Sunday, May 19, 2013


The Story Of Branch Rickey's "Discovery"

Harrison Ford as Branch Rickey and Chadwick Boseman as Jackie Robinson in Brian Helgeland's "42". 
Warner Brothers


Omar P.L. Moore/        Follow popcornreel on Twitter FOLLOW                                           
Sunday, May 19, 2013

Brian Helgeland's "42", which proclaims to be "the true story of an American Legend", is instead the story of Brooklyn Dodgers general manager Branch Rickey's "discovery" of Jackie Robinson, who would become the first black player in Major League Baseball in 1947.  Unlike the hero it portrays Mr. Helgeland's drama plays things safe, delivering a sanitized, surface-type treatment of Mr. Robinson and his entrance on the American baseball stage.  "42" is an exercise told within the lines, a cookie-cutter digestible that feels like a made-in-the-1950s Hollywood film for today's Millennial audience.

Mr. Helgeland's film, which begins in the Negro Leagues circa World War Two, spends inordinate time showing various white characters salving their guilty consciences and shifting mentalities about race and black people rather than celebrating, exploring and unearthing Jackie Robinson as a three-dimensional figure.  This is the film's greatest disservice.  The reality is that "42" doesn't bring audiences Mr. Robinson's perspective -- the film isn't lensed through his eyes.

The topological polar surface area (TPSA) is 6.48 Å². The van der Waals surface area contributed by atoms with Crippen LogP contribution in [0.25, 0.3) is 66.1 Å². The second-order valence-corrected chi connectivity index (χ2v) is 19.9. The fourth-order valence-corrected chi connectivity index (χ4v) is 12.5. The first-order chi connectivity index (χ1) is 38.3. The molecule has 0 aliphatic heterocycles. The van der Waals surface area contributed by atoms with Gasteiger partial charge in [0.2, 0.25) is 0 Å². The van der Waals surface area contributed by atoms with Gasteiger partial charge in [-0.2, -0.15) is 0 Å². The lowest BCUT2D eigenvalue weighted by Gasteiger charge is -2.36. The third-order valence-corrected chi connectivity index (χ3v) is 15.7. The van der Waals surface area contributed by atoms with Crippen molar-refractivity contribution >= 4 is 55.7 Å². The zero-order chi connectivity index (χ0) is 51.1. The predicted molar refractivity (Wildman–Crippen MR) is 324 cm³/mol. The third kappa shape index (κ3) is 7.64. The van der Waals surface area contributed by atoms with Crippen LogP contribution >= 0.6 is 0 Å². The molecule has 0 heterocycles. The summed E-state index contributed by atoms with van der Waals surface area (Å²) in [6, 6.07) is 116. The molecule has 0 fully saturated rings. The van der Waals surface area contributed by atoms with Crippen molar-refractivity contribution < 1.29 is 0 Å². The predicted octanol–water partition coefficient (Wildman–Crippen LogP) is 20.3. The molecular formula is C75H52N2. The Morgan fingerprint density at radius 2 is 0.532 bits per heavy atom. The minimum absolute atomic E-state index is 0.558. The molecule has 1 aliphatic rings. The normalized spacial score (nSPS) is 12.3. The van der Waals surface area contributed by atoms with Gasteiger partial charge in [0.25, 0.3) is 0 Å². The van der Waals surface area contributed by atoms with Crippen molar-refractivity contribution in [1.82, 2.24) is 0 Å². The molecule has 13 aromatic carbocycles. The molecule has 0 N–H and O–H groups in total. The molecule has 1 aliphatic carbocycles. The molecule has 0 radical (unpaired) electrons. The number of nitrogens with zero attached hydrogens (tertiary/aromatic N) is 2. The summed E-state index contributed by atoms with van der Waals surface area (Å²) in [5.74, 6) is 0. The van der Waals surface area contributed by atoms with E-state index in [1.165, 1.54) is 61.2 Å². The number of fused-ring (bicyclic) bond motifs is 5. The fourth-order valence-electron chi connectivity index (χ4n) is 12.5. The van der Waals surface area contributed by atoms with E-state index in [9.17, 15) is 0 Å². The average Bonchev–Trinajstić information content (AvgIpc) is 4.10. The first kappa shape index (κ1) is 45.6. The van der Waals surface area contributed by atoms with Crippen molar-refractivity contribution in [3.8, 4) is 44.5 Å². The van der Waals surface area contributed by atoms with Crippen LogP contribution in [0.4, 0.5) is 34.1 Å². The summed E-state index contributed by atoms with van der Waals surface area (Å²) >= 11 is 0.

Instead, a black sport journalist (played by Andre Holland), an "angelic"-type figure often seen in "safe" Hollywood films, narrates parts of "42", and the film's remainder is about the philosophies and character of Mr. Rickey (played with entertaining gusto and nobility by Harrison Ford).  Modern-day audiences who come into "42" knowing little of Jackie Robinson to begin with -- the best film about him remains "The Jackie Robinson Story", in which its title subject starred -- will come out of "42" still knowing very little about the life or political dimensions of Mr. Robinson. 

To be fair, in the truest sense "42" is a baseball movie, not a biopic.  Mr. Helgeland's stilted and clichéd film intersects a bland and cursory treatment of Mr. Robinson's life with the story of an endearing charismatic young boy (Dusan Brown) who marvels at the icon's talents as he watches Robinson steal bases.  Yet, most of all, the heart of "42" is its benevolent paternal white figure in Mr. Rickey, whose quiet and gruff fires of moral righteousness and religious gilding underpins the film.  As played by Mr. Ford, best known for his earlier everyman movie roles ("Clear And Present Danger", "Frantic", "The Fugitive") it is Rickey, not really Robinson, who appeals to conscience -- both America's and the moviegoer's, in "42".